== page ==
Or read the name of the nameless sin;
But if he fail or if he win
    To no good man is told.

“The men of the East may spell the stars,
    And times and triumphs mark,
But the men signed of the cross of Christ
    Go gaily in the dark.”

~*~ ~*~ ~*~

I love that image of the godly man setting his face like a flint to do what is right because it is Right, and not because he’s sure of success. May we ever “go gaily in the dark.”

Monday, April 7, 2008

a thrown a

~ E.E. Cummings *

a thrown a

-way It
with some-
thing sil


a thrown a-


-ous wisp A of glo-

~*~ ~*~ ~*~

Okay, I love Cummings’ fun poems like yesterday’s and “anyone lived in a pretty how town” but when I see things like this I usually wonder what went wrong in the poet’s childhood. So I was very happy when earlier this year Ben posted a link to Remy’s explanation of this purely visual poem — and it’s very good. You should go read it. Unless, of course, you’re the sort of person who understands this kind of thing intuitively.

I’ve only seen this online so I don’t know if it’s really supposed to be centered the way I have, but I think it looks better that way, and it is a chiasm, after all.

Sunday, April 6, 2008

i thank you God for most this amazing

~ E.E. Cummings *

i thank You God for most this amazing
day:for the leaping greenly spirits of trees
and a blue true dream of sky;and for everything
which is natural which is infinite which is yes

(i who have died am alive again today,
and this is the sun’s birthday;this is the birth
day of life and love and wings:and of the gay
great happening illimitably earth)

how should tasting touching hearing seeing
breathing any–lifted from the no
of all nothing–human merely being
doubt unimaginable You?

(now the ears of my ears awake and
now the eyes of my eyes are opened)

Saturday, April 5, 2008

Loveliest of trees, the cherry now

~ A.E. Housman

Loveliest of trees, the cherry now
Is hung with bloom along the bough,
And stands about the woodland ride
Wearing white for Eastertide.

Now, of my threescore years and ten,
Twenty will not come again,
And take from seventy springs a score,
It only leaves me fifty more.

And since to look at things in bloom
Fifty springs are little room,
About the woodlands I will go
To see the cherry hung with snow.

Friday, April 4, 2008


~ William Shakespeare

That time of year thou mayst in me behold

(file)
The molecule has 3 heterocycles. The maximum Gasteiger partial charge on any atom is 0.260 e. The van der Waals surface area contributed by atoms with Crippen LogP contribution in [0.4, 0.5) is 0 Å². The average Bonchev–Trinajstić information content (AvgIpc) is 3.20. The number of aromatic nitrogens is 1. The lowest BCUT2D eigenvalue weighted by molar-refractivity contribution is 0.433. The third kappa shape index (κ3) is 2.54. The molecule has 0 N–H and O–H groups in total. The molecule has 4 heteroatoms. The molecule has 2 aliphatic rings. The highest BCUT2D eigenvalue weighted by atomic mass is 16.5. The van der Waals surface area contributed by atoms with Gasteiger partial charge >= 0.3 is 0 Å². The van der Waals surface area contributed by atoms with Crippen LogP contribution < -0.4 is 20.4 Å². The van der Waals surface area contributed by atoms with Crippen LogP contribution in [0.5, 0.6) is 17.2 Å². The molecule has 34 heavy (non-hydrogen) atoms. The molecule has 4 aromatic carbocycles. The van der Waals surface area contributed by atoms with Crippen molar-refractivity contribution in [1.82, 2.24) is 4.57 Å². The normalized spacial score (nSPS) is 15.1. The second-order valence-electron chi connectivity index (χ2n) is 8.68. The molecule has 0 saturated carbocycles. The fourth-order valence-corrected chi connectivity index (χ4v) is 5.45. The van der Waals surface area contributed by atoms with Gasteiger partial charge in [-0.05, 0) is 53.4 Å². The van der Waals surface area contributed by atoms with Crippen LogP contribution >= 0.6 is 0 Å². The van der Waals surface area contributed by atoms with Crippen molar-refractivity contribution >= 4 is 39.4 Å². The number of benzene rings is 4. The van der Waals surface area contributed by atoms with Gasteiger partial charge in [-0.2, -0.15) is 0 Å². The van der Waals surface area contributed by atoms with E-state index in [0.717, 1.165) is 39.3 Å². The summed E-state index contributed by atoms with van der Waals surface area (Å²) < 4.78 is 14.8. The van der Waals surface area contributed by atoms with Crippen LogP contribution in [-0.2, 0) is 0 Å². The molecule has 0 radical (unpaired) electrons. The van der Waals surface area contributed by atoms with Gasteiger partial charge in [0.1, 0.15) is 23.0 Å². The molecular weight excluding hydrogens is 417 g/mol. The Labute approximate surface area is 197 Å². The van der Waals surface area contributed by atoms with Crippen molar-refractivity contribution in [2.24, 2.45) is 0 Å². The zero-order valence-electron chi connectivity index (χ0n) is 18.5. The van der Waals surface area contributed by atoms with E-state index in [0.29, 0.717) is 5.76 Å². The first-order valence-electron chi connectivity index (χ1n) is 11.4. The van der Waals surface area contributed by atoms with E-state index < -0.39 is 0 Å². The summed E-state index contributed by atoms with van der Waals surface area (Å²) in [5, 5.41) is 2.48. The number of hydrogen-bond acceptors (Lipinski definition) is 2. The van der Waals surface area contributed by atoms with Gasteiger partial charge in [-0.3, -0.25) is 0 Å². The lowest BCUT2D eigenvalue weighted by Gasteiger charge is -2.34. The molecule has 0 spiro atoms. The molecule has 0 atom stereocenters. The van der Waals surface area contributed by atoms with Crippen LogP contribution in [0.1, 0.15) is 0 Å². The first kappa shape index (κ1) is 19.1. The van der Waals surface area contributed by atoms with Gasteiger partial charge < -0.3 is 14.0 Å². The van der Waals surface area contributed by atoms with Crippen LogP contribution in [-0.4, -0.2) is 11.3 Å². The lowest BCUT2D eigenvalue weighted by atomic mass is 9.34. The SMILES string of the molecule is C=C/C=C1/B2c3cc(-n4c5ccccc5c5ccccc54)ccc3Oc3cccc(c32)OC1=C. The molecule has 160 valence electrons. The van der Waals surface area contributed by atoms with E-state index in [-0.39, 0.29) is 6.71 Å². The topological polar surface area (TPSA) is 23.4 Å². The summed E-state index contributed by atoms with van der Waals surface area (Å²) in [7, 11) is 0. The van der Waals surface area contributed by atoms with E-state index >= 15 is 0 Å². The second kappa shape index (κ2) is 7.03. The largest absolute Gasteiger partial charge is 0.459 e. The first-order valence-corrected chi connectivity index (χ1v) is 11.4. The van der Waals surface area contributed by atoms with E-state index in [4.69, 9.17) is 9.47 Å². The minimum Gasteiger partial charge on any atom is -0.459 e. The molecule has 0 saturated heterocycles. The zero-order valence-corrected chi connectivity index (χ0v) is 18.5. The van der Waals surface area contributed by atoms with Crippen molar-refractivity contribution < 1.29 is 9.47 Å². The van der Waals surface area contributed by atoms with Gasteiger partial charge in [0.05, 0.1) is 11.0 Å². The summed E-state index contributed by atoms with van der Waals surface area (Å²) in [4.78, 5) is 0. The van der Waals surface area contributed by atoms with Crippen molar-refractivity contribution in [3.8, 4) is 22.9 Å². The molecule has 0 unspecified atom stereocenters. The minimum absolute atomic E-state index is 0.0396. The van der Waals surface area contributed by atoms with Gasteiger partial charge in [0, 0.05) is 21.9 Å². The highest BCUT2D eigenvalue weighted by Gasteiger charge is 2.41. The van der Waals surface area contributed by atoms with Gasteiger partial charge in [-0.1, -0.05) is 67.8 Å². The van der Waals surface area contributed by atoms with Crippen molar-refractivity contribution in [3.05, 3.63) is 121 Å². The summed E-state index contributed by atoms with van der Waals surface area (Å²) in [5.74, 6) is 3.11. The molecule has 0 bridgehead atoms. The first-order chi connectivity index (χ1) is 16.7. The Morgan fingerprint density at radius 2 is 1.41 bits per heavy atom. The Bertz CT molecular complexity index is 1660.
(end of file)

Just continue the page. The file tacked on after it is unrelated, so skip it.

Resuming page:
When yellow leaves, or none, or few, do hang
Upon those boughs which shake against the cold,
Bare ruin’d choirs, where late the sweet birds sang.
In me thou seest the twilight of such day
As after sunset fadeth in the west,
Which by and by black night doth take away,
Death’s second self, that seals up all in rest.
In me thou see’st the glowing of such fire
That on the ashes of his youth doth lie,
As the death-bed whereon it must expire
Consumed with that which it was nourish’d by.
                This thou perceivest, which makes thy love more strong,
                To love that well which thou must leave ere long.

Thursday, April 3, 2008

Astrophel and Stella: Sonnet XXXI

~ Sir Philip Sidney

With how sad steps, O Moon, thou climb’st the skies !

How silently, and with how wan a face !
What, may it be that even in heavenly place
That busy archer his sharp arrows tries?
Sure, if that long with love-acquainted eyes
Can judge of love, thou feel’st a lover’s case;
I read it in thy looks; thy languisht grace
To me that feel the like, thy state descries.
Then, even of fellowship, O Moon, tell me,
Is constant love deemed there but want of wit?
Are beauties there as proud as here they be?
Do they above love to be loved, and yet
        Those lovers scorn whom that love doth possess?
        Do they call virtue there, ungratefulness?

~*~ ~*~ ~*~

The picture was taken by my daddy at midnight on December 5, 1953, when he was 17 years old, using a telescope that he and his cousin made themselves. Cool, huh?

Wednesday, April 2, 2008

The Wind and the Moon

~ George MacDonald (1824-1905)

Said the Wind to the Moon, “I will blow you out.
                You stare
                In the air
        Like a ghost in a chair,
Always looking what I am about;
I hate to be watched — I’ll blow you out.”

The Wind blew hard, and out went the Moon.
                So deep,
                On a heap
        Of clouds, to sleep,
Down lay the Wind, and slumbered soon –
Muttering low, “I’ve done for that Moon.”

He turned in his bed; she was there again!
                On high
                In the sky
        With her one ghost eye,
The Moon shone white and alive and plain.
Said the Wind — “I will blow you out again.”

The Wind blew hard, and the Moon grew dim.
                “With my sledge
                And my wedge
        I have knocked off her edge!
If only I blow right fierce and grim,
The creature will soon be dimmer than dim.”

He blew and he blew, and she thinned to a thread.
                “One puff
                More’s enough
        To blow her to snuff!
One good puff more where the last was bred,
And glimmer, glimmer, glum will go the thread!”

He blew a great blast, and the thread was gone;
                In the air
        Was a moonbeam bare;
Far off and harmless the shy stars shone;